A hip labral tear involves the ring of cartilage, called the labrum, that follows the outside rim of the socket of your hip joint. The labrum acts like a rubber seal to help hold the ball at the top of your thighbone securely within your hip socket.
Athletes who participate in sports such as ice hockey, soccer, football, golfing and ballet are at higher risk of developing a hip labral tear. Structural abnormalities of the hip can also lead to a hip labral tear. Many hip labral tears cause no signs or symptoms.
Occasionally, however, you may experience one or more of the following:
- A locking, clicking or catching sensation in your hip joint
- Pain in your hip or groin
- Stiffness or limited range of motion in your hip joint
The cause of a hip labral tear may be:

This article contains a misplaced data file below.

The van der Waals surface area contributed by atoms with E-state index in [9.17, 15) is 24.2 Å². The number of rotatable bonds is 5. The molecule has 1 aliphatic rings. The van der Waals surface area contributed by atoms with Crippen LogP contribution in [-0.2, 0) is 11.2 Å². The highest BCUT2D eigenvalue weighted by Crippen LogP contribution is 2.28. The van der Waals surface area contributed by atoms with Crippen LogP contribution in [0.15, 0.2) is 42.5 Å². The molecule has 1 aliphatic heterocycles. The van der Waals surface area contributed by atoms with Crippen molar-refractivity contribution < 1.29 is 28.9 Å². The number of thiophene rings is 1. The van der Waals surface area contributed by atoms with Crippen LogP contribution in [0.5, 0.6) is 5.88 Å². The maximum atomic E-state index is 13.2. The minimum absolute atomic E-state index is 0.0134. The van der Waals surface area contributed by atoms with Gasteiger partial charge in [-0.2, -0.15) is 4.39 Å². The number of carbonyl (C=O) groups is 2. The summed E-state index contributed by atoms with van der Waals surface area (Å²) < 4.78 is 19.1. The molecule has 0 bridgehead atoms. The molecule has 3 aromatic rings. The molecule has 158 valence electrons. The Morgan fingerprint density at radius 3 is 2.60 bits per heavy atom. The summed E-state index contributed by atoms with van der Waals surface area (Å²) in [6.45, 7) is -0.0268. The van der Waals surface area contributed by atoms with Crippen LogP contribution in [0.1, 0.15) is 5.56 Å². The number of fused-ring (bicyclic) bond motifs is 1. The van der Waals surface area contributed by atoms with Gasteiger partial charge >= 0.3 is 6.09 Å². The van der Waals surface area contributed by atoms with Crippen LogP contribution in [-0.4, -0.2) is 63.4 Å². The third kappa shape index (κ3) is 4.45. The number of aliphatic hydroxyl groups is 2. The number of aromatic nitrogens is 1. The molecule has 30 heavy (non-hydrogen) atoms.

- Trauma. Injury to or dislocation of the hip joint—which can occur during car accidents or from playing contact sports such as football or hockey—can cause a hip labral tear
- Structural abnormalities. Some people are born with hip problems that can accelerate wear and tear of the joint and eventually cause a hip labral tear
- Repetitive motions. Sports-related and other physical activities—including the sudden twisting or pivoting motions common in golf or softball—can lead to joint wear and tear that ultimately results in a hip labral tear
It can be treated with corticosteroid injections to reduce pain and swelling, physical therapy or surgery to remove damaged tissue or sew the torn labral together.